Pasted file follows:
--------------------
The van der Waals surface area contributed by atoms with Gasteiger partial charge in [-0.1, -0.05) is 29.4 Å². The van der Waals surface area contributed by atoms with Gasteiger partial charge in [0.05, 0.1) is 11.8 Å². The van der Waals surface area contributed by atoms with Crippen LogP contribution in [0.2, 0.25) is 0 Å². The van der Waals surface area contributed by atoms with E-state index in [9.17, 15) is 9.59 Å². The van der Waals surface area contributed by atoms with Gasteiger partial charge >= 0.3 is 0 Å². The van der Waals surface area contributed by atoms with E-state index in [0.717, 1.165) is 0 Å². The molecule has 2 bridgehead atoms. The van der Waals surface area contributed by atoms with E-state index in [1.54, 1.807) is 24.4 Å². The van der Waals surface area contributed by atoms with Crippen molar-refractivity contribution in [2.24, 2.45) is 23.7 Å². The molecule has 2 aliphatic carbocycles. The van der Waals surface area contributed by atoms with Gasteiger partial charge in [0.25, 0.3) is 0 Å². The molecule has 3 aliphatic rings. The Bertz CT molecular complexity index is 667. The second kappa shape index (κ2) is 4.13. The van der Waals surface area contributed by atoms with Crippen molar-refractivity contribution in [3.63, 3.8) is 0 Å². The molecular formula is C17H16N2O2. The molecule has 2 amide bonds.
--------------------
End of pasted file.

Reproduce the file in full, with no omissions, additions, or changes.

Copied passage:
The van der Waals surface area contributed by atoms with Gasteiger partial charge in [-0.1, -0.05) is 29.4 Å². The van der Waals surface area contributed by atoms with Gasteiger partial charge in [0.05, 0.1) is 11.8 Å². The van der Waals surface area contributed by atoms with Crippen LogP contribution in [0.2, 0.25) is 0 Å². The van der Waals surface area contributed by atoms with E-state index in [9.17, 15) is 9.59 Å². The van der Waals surface area contributed by atoms with Gasteiger partial charge >= 0.3 is 0 Å². The van der Waals surface area contributed by atoms with E-state index in [0.717, 1.165) is 0 Å². The molecule has 2 bridgehead atoms. The van der Waals surface area contributed by atoms with E-state index in [1.54, 1.807) is 24.4 Å². The van der Waals surface area contributed by atoms with Crippen molar-refractivity contribution in [2.24, 2.45) is 23.7 Å². The molecule has 2 aliphatic carbocycles. The van der Waals surface area contributed by atoms with Gasteiger partial charge in [0.25, 0.3) is 0 Å². The molecule has 3 aliphatic rings. The Bertz CT molecular complexity index is 667. The second kappa shape index (κ2) is 4.13. The van der Waals surface area contributed by atoms with Crippen molar-refractivity contribution in [3.63, 3.8) is 0 Å². The molecular formula is C17H16N2O2. The molecule has 2 amide bonds.